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Discover all the secrets behind creating the wax characters at Grévin Montreal. Discover over 135 years of know-how and expertise from France and Quebec!
GRÉVIN MONTREAL UNVEILS ALL OF ITS SECRETS
To create one wax figure
3 to 6 months of work
150 hours to model each face
5 L of wax per head
500 000 hairs per figure
The secrets to our work
Personal hairstylists to the stars participate in creating their wax characters. Whether for Dominique Michel, Marie-Mai, Stéphane Rousseau or Guylaine Tremblay, personal hairstylists team up with our specialists to create our wax celebrities as true to life as possible.
Creating a lifelike character requires many skilled craftspeople. Here are the secrets to making a wax figure, from sculpting to wardrobe:
1 - Sculpture
Several sculptors work permanently for Grévin. The celebrities pose, while many measurements, photos, videos and 3D images are taken, and then their faces are modeled in clay. Their bodies are also modeled in clay. If a sculptor is unable to see the celebrity in person, they work from photographs.
2 - Moulding
Once the sculpture is completed, a plaster and elastomer mould is made. Wax is poured into this mould for the face and resin is used for the body. The hands and feet are moulded freely.
3 - Implants and Prosthetics
Hair is implanted one strand at a time. There are as many as 500,000 on the same head. The eyes are actual ocular prostheses, and often chosen by the celebrities themselves. The teeth are made by a professional prosthetist.
4 - Makeup
Oil paint is used as makeup on the wax components, with acrylic paint for the resin parts. This work is done in meticulous detail to ensure a perfect resemblance, including moles, freckles, wrinkles, dark circles and even scars.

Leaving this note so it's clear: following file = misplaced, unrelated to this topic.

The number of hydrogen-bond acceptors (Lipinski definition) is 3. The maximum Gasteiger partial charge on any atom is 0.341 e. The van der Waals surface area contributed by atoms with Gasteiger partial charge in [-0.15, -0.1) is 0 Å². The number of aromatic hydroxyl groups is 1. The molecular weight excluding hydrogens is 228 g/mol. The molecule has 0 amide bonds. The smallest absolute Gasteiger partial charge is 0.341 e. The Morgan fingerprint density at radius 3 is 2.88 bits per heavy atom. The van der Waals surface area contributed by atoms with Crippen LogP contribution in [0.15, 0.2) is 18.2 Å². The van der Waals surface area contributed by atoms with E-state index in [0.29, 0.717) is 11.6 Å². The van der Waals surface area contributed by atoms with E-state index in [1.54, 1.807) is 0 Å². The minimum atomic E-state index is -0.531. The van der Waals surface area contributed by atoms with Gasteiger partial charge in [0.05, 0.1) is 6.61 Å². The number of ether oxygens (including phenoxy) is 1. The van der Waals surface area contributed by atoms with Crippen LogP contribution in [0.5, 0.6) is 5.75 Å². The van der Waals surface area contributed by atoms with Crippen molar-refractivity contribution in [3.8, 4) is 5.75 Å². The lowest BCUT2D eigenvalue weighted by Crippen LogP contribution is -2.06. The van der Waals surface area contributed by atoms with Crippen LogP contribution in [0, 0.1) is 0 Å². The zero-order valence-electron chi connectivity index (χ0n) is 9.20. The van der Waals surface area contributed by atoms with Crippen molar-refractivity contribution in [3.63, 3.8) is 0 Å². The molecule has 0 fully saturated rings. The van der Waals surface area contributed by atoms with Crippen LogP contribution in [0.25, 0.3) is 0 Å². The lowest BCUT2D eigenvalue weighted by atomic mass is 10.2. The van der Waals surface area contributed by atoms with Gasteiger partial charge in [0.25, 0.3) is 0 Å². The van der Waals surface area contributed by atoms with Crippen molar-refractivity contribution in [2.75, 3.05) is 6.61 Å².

5 - Wardrobe
Period clothing is fashioned in Grévin’s workshop according to historical documents. For current celebrities, very often their personal wardrobe artists offer one of their outfits to Grévin. When necessary, the clothing is made directly in our workshops.
6 - Accessories
The greatest attention is given to accessories, such as bags, hats, jewellery, weapons, etc. Some accessories even belonged to the celebrities. Others are meticulously crafted in the workshops.
7 - Restoration
Everything is done before opening to the public. The hairdresser fixes Celine Dion’s hair, the painter retouches Cameron Diaz’s hands after the previous day’s visitors, the moulding workshop remakes an ear that was tugged on, and the costume designer replaces Stéphane Rousseau’s outfit which was accidentally torn. Everything must be perfect before the public arrives!
1844 - 1924
1844 - 1924
A journalist and the founder of the daily newspaper Le Gaulois, he had the idea of showcasing the celebrities who made the front page of his newspaper in 3 dimensions, to allow the public to finally put a face to the figures who appeared in the news at a time when photography was rarely used by the press.
1854 - 1932
1854 - 1932
Appointed as a director in 1883, this great financier, who went on to promote of the Eiffel Tower and the Théâtre des Champs-Elysées, ensured that the Grévin museum was founded on a solid economic structure. He added new elements to the site that would become a precious part of its heritage, such as the Grévin Theatre and the Hall of Mirrors...
1827 - 1892
1827 - 1892
Humorous cartoonist, caricaturist, costume designer, stage designer and sculptor. He was at the height of his career when he was contacted by Arthur Meyer to create the museum. He gave his name to the museum and was named the artistic director. When the museum opened its doors on 5 June 1882, it was an immediate success!
The Art of fun!
Montreal Eaton Centre, Second floor
705 Sainte-Catherine Street West
office 5-104 | H3B 4G5
Montréal, Québec (Canada)
Mon. to Sat., from 10 a.m. to 6 p.m. Sun., from 11 a.m. to 5 p.m